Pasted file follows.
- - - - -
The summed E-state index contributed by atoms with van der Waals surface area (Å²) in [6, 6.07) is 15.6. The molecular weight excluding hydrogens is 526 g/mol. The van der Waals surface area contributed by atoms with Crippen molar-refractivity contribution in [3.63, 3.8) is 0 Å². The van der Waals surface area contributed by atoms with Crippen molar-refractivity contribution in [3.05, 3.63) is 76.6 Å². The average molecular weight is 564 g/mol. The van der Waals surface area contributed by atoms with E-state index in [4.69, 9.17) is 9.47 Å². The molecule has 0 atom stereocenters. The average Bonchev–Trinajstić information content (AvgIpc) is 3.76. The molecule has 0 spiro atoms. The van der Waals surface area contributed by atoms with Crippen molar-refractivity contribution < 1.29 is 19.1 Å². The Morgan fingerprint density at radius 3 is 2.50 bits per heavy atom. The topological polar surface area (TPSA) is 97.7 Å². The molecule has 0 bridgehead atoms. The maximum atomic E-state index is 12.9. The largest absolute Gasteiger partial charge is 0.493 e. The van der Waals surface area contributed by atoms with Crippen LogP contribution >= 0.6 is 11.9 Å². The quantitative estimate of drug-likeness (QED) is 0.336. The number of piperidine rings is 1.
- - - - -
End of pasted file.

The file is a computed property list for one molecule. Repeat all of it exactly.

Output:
The summed E-state index contributed by atoms with van der Waals surface area (Å²) in [6, 6.07) is 15.6. The molecular weight excluding hydrogens is 526 g/mol. The van der Waals surface area contributed by atoms with Crippen molar-refractivity contribution in [3.63, 3.8) is 0 Å². The van der Waals surface area contributed by atoms with Crippen molar-refractivity contribution in [3.05, 3.63) is 76.6 Å². The average molecular weight is 564 g/mol. The van der Waals surface area contributed by atoms with E-state index in [4.69, 9.17) is 9.47 Å². The molecule has 0 atom stereocenters. The average Bonchev–Trinajstić information content (AvgIpc) is 3.76. The molecule has 0 spiro atoms. The van der Waals surface area contributed by atoms with Crippen molar-refractivity contribution < 1.29 is 19.1 Å². The Morgan fingerprint density at radius 3 is 2.50 bits per heavy atom. The topological polar surface area (TPSA) is 97.7 Å². The molecule has 0 bridgehead atoms. The maximum atomic E-state index is 12.9. The largest absolute Gasteiger partial charge is 0.493 e. The van der Waals surface area contributed by atoms with Crippen LogP contribution >= 0.6 is 11.9 Å². The quantitative estimate of drug-likeness (QED) is 0.336. The number of piperidine rings is 1.